Blog by Sonal Sian and Shalini Jose
COVID-19 has had significant effects on vulnerable populations by exacerbating their exploitation and rendering them more susceptible to poor health outcomes. One particularly vulnerable population that has not received much attention is human trafficking victims. This is especially the case in India, where discussions about trafficking and its implications in the sexual exploitation of women and children are taboo.
According to the anti-human trafficking organization, Prerana, there have been shifts in trafficking trends due to COVID-19. Access to shelter and mental health resources for victims have been restricted. With brothel closures amidst the pandemic, some women have been abandoned, while others are taking loans from brothel owners due to food shortages and poor living conditions, which can increase the debt that forces continued exploitation. Families may seek to reduce economic burdens associated with COVID-19 by selling their daughters, who are often considered financial burdens. Additionally, rescue operations have halted because of redirected police attention towards maintaining social distancing regulations.
Trafficked victims have historically been given little priority in healthcare, even before COVID-19. Due to limited financial stability, restricted access to clinics, and an inability to leave their circumstances, trafficked victims are often unable to access proper healthcare, despite increased risks for STDs and additional physical and mental health complications. Thus, their medical care should be made a priority, with special attention given to their risk of contracting COVID-19.
There are several organizations in India that have resources for trafficked victims, but victims are often not aware of such resources or how to access them. Consequently, anti-trafficking organizations have been informing victims about different resources through phone calls and public announcements. Though field interventions have been limited because of COVID-19, NGOs including Prerana have developed small teams that bring ration/hygiene kits to trafficked victims. By providing these organizations with COVID-19 testing kits for distribution, we can increase the scope of healthcare to include these vulnerable populations. Advocating and fundraising for personal protective equipment for anti-trafficking organizations can also increase access to victims who need medical care. Encouraging local clinics to collaborate with anti-trafficking organizations can promote treatment for those who test positive. These measures are especially important because the cultural stigma and social isolation associated with sexual exploitation may reduce a victim’s ability to access resources.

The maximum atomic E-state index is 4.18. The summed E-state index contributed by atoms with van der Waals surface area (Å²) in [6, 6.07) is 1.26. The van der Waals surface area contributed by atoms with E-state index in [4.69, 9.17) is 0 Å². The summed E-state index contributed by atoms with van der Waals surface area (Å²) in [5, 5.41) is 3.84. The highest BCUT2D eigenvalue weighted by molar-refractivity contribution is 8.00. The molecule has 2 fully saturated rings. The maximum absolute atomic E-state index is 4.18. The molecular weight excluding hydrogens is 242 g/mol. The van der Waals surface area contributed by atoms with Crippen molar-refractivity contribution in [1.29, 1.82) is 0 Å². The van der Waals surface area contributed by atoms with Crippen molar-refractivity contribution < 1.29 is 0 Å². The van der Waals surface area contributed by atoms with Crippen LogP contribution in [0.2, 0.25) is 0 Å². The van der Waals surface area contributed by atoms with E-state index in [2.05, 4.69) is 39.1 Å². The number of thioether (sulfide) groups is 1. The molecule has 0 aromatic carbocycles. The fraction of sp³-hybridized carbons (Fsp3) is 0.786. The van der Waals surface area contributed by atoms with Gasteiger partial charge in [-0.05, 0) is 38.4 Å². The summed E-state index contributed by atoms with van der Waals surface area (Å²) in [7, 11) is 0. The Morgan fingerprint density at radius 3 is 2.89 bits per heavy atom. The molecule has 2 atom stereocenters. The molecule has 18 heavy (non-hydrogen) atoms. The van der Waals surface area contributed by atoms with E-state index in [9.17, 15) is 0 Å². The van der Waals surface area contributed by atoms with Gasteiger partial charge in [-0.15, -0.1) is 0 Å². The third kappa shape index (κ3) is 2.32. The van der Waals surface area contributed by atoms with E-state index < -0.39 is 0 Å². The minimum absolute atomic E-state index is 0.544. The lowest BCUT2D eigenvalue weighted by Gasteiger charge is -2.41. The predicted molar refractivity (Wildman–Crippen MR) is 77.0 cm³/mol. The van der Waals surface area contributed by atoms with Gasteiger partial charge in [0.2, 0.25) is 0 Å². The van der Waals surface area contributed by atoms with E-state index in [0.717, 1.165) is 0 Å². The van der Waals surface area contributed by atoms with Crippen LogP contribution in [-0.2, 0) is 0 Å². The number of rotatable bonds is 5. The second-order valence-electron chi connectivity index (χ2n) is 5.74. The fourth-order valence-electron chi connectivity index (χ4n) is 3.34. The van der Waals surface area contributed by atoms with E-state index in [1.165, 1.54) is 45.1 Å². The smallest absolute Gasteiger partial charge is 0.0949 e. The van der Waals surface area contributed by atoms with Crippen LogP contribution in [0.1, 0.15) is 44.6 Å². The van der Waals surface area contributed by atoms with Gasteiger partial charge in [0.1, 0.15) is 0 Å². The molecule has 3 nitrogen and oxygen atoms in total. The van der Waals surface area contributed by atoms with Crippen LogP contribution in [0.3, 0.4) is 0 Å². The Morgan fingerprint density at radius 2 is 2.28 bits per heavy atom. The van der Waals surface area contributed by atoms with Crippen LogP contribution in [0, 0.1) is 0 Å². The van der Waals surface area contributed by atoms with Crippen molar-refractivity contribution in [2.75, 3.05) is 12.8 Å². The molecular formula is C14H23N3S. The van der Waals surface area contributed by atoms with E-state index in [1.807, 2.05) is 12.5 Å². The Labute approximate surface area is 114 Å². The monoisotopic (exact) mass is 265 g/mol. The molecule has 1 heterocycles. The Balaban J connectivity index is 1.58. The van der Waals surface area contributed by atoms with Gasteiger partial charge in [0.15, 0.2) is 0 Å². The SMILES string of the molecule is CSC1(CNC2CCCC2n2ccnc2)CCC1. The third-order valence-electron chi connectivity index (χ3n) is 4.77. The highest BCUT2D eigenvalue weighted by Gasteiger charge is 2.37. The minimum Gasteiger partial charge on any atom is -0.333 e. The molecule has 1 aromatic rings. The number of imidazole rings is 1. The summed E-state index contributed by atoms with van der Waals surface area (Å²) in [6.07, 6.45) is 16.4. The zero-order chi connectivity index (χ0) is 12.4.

Such trying times not only lead to the increased risk of exploitation and exposure to COVID-19 for trafficked victims, but also to increased stress and decreased mental health statuses of care staff and children in anti-trafficking rescue shelters. Amidst the pandemic, NGOs have begun utilizing phone and video calls to provide counseling for victims and families. If the victim is unable to access a phone, a safe location that meets social distancing regulations can be identified for the victim and counselor. Some victims were also willing to share their phone with other victims to ensure access to resources. Remote mental health counseling should also be implemented for care staff, who may be facing challenges that have developed during the pandemic.
In addition to increasing accessibility to resources, it is crucial that local and national governments acknowledge the presence of trafficking and include victims in their budget for financial service benefits to reduce the likelihood of further exploitation. A greater focus must be placed on efficient facilitation of victim compensation schemes to ensure that victims of commercial exploitation receive appropriate assistance during the pandemic. However, due acknowledgement of this population can only be brought about by ardent advocacy. We as individuals and as communities can encourage our governments to support those affected by trafficking by standing with victims to make sure their stories are heard. We can use social media platforms to spread awareness, promote constructive discussions, and vote for policies that support people who have been victimized.
One avenue for advocacy would be through trafficking training for healthcare professionals. As medical students, we believe it is important to address all potential patient conditions in our education, which includes the potential to encounter trafficked victims. Not only is minimal education provided to medical students regarding the treatment of trafficked victims, but many healthcare facilities also lack proper screening techniques, inhibiting a victim’s access to resources. By implementing training programs early in medical education and further understanding trauma-informed care, the future healthcare professionals can be better equipped to support victims’ needs.
However, addressing the needs of trafficked victims should not be limited to healthcare and the spread of COVID-19. We need to focus on the bigger picture: human trafficking is a silent pandemic. The realities of trafficking are rarely broadcasted, the stories of victims and survivors are seldom heard, and the impact of trafficking (including cross-borders) often go ignored or unrecognized. Without global efforts and collaboration amongst entities including governments, healthcare providers, and most importantly, our communities, the devastating outcomes of trafficking will continue.
Sonal Sian and Shalini Jose are second year medical students attending the University of South Florida Morsani College of Medicine and are currently studying human trafficking in the healthcare setting.